This post is brought to you by Kevin Donovan, a Program Manager in the Graphics and Data Visualizations Team.
One of the overlooked improvements that we added to charting in the new Office applications has to do with the “data grid” shared between Excel and PowerPoint/Word.
We introduced the “data grid” in our Charting Overview for 2013 blog post, but we wanted to explain a few more details and benefits in this post. One of the key objectives for this feature in Office 2013 was to make the grid easier to use, and strike a balance with exposing the right amount of Excel user interface that was necessary for when users are working with charts in PowerPoint and Word. In the new Office, we focused on miniaturizing the grid and making it a lot easier to use. Here are some details on how we achieved this.
The data grid revealed
The data grid in the new Office offers a more concise and simple integration experience between the chart and the data brokered by Excel. As with prior versions, you have two ways to enter data for your chart. If you insert the chart from within the application, you can edit its data within a small window that we place adjacent to the chart (either above or below, depending on your app’s proximity to the edge of your monitor)–this is the data grid. Or you can actually open Excel and perform more complex operations there.
If you insert a chart in PowerPoint or Word, the grid appears automatically. If the user closes the grid, there are two ways to get it back.
1. You can right-click anywhere in the chart area (which is what the screen shot above shows).
2. You can use the ribbon button, which looks like this:
When you see the data grid, what we’ve done is spun up an Excel background process, but without chrome or add-ins, which is why it loads so quickly. So, even if you already have Excel running when you edit chart data in Word or PowerPoint, the data grid will run as a separate process. Incidentally, if you choose the “Edit Data in Excel 2013” option, we open up a new Excel window with the chart data pre-populated, but we won’t start another Excel process. Instead, we’ll just open a new application window because it allows users to take advantage of Excel’s richness, such as copying and pasting formulas between workbooks.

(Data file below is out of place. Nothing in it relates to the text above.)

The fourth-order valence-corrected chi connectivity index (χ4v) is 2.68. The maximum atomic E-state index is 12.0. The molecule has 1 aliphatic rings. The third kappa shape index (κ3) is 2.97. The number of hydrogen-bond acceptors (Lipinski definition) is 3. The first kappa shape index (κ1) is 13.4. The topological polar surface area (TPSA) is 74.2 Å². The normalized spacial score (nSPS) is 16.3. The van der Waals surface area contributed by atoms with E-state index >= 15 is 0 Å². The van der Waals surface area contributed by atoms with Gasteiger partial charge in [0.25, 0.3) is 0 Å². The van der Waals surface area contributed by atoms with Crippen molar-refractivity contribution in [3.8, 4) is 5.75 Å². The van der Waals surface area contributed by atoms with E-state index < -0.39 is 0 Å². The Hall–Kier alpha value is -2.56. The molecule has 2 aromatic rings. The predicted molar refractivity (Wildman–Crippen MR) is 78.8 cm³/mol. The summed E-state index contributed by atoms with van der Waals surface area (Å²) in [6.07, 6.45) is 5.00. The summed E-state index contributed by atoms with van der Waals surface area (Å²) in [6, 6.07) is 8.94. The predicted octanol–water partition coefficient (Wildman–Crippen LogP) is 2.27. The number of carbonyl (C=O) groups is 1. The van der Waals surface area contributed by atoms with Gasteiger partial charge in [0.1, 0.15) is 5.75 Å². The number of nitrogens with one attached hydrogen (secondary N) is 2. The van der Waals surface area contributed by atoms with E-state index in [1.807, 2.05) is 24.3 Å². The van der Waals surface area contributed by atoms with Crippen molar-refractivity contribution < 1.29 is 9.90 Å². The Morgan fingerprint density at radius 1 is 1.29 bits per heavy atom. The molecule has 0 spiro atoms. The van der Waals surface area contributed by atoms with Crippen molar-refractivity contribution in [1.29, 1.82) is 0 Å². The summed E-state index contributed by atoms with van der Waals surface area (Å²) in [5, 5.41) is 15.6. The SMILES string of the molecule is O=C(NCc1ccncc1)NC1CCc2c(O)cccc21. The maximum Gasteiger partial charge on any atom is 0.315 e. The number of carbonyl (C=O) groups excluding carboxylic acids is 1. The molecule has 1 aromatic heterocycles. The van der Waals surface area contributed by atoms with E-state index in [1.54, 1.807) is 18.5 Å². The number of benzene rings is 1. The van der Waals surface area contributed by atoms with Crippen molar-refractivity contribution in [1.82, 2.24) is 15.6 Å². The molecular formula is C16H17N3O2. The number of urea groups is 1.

When you select the “Edit Data” option, we provide a very simple window that shows your data, along with a few menu options that help you to navigate things:
You’ll also notice that we use the colored outlines (sometimes called colored foils) to indicate which data represents your chart. And while those foils aren’t necessarily new to Office 2013, combining them with the data grid really makes it easy to change series and category selections. You simply grab the corner and either select or de-select as necessary.
Of course, you can use the data grid to add or delete values, series, and categories to/from your chart as well – without having to go back to Excel. If you need to go to Excel to work with the data more directly (e.g. create formulas, etc.), you can select the Excel icon in the top of the data grid. This will open Excel and allow you to edit or create data in very precise ways:
Once you are finished working with the values in Excel, simply close that Excel instance, and the entered value will appear in your chart. And, again, getting the grid back is really simple: either right click in the chart, and choose, Edit Data, or select the same option in the ribbon.
For users who have been using charts in PowerPoint and Word for a long time, you know that Excel services the data behind them, but getting to, and changing, that data has never been easier than it is in 2013. As always, we value your feedback and really believe that you will agree that the changes we made to the data grid will make your charting work much simpler.
–Kevin Donovan, Program Manager, Office Graphics and Visualization Team